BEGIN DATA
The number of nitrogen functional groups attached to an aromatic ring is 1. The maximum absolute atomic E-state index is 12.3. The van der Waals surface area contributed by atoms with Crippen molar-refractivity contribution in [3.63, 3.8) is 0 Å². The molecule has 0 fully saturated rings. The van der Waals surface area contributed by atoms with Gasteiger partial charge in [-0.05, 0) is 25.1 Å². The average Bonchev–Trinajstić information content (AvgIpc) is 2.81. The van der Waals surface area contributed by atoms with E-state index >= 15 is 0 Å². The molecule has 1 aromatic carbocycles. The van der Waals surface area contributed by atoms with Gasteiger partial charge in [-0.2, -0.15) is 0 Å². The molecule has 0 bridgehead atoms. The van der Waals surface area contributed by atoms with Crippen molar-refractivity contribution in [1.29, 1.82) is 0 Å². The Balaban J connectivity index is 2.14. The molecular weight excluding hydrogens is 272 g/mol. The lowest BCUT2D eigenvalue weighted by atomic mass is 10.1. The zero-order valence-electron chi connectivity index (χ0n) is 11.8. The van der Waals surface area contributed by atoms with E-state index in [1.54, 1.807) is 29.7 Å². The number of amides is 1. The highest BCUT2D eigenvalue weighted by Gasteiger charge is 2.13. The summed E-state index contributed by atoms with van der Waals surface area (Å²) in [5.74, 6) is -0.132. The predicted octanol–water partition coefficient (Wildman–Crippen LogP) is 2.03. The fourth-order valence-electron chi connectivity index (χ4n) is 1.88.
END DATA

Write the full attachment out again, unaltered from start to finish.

The number of nitrogen functional groups attached to an aromatic ring is 1. The maximum absolute atomic E-state index is 12.3. The van der Waals surface area contributed by atoms with Crippen molar-refractivity contribution in [3.63, 3.8) is 0 Å². The molecule has 0 fully saturated rings. The van der Waals surface area contributed by atoms with Gasteiger partial charge in [-0.05, 0) is 25.1 Å². The average Bonchev–Trinajstić information content (AvgIpc) is 2.81. The van der Waals surface area contributed by atoms with E-state index >= 15 is 0 Å². The molecule has 1 aromatic carbocycles. The van der Waals surface area contributed by atoms with Gasteiger partial charge in [-0.2, -0.15) is 0 Å². The molecule has 0 bridgehead atoms. The van der Waals surface area contributed by atoms with Crippen molar-refractivity contribution in [1.29, 1.82) is 0 Å². The Balaban J connectivity index is 2.14. The molecular weight excluding hydrogens is 272 g/mol. The lowest BCUT2D eigenvalue weighted by atomic mass is 10.1. The zero-order valence-electron chi connectivity index (χ0n) is 11.8. The van der Waals surface area contributed by atoms with E-state index in [1.54, 1.807) is 29.7 Å². The number of amides is 1. The highest BCUT2D eigenvalue weighted by Gasteiger charge is 2.13. The summed E-state index contributed by atoms with van der Waals surface area (Å²) in [5.74, 6) is -0.132. The predicted octanol–water partition coefficient (Wildman–Crippen LogP) is 2.03. The fourth-order valence-electron chi connectivity index (χ4n) is 1.88.